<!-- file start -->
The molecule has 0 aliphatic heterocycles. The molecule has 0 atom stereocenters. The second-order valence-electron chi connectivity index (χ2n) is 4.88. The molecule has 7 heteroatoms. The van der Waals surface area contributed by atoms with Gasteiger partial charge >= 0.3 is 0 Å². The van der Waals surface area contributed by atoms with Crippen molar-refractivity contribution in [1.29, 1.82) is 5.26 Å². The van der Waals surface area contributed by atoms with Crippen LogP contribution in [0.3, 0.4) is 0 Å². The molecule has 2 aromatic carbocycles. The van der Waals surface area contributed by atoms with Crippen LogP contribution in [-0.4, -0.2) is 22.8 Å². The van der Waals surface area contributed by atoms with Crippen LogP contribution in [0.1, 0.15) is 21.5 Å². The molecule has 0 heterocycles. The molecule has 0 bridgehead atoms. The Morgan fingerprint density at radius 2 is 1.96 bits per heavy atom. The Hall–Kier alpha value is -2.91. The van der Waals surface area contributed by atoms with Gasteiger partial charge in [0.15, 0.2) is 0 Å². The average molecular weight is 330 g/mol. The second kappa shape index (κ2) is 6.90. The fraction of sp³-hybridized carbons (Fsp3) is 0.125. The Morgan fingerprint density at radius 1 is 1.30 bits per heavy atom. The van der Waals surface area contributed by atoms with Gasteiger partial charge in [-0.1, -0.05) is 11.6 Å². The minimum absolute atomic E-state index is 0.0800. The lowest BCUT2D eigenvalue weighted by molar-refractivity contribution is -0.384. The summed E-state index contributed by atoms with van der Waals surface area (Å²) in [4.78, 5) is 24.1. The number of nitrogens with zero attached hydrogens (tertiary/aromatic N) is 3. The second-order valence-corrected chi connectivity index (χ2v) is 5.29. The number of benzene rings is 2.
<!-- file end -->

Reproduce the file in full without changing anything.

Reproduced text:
The molecule has 0 aliphatic heterocycles. The molecule has 0 atom stereocenters. The second-order valence-electron chi connectivity index (χ2n) is 4.88. The molecule has 7 heteroatoms. The van der Waals surface area contributed by atoms with Gasteiger partial charge >= 0.3 is 0 Å². The van der Waals surface area contributed by atoms with Crippen molar-refractivity contribution in [1.29, 1.82) is 5.26 Å². The van der Waals surface area contributed by atoms with Crippen LogP contribution in [0.3, 0.4) is 0 Å². The molecule has 2 aromatic carbocycles. The van der Waals surface area contributed by atoms with Crippen LogP contribution in [-0.4, -0.2) is 22.8 Å². The van der Waals surface area contributed by atoms with Crippen LogP contribution in [0.1, 0.15) is 21.5 Å². The molecule has 0 heterocycles. The molecule has 0 bridgehead atoms. The Morgan fingerprint density at radius 2 is 1.96 bits per heavy atom. The Hall–Kier alpha value is -2.91. The van der Waals surface area contributed by atoms with Gasteiger partial charge in [0.15, 0.2) is 0 Å². The average molecular weight is 330 g/mol. The second kappa shape index (κ2) is 6.90. The fraction of sp³-hybridized carbons (Fsp3) is 0.125. The Morgan fingerprint density at radius 1 is 1.30 bits per heavy atom. The van der Waals surface area contributed by atoms with Gasteiger partial charge in [-0.1, -0.05) is 11.6 Å². The minimum absolute atomic E-state index is 0.0800. The lowest BCUT2D eigenvalue weighted by molar-refractivity contribution is -0.384. The summed E-state index contributed by atoms with van der Waals surface area (Å²) in [4.78, 5) is 24.1. The number of nitrogens with zero attached hydrogens (tertiary/aromatic N) is 3. The second-order valence-corrected chi connectivity index (χ2v) is 5.29. The number of benzene rings is 2.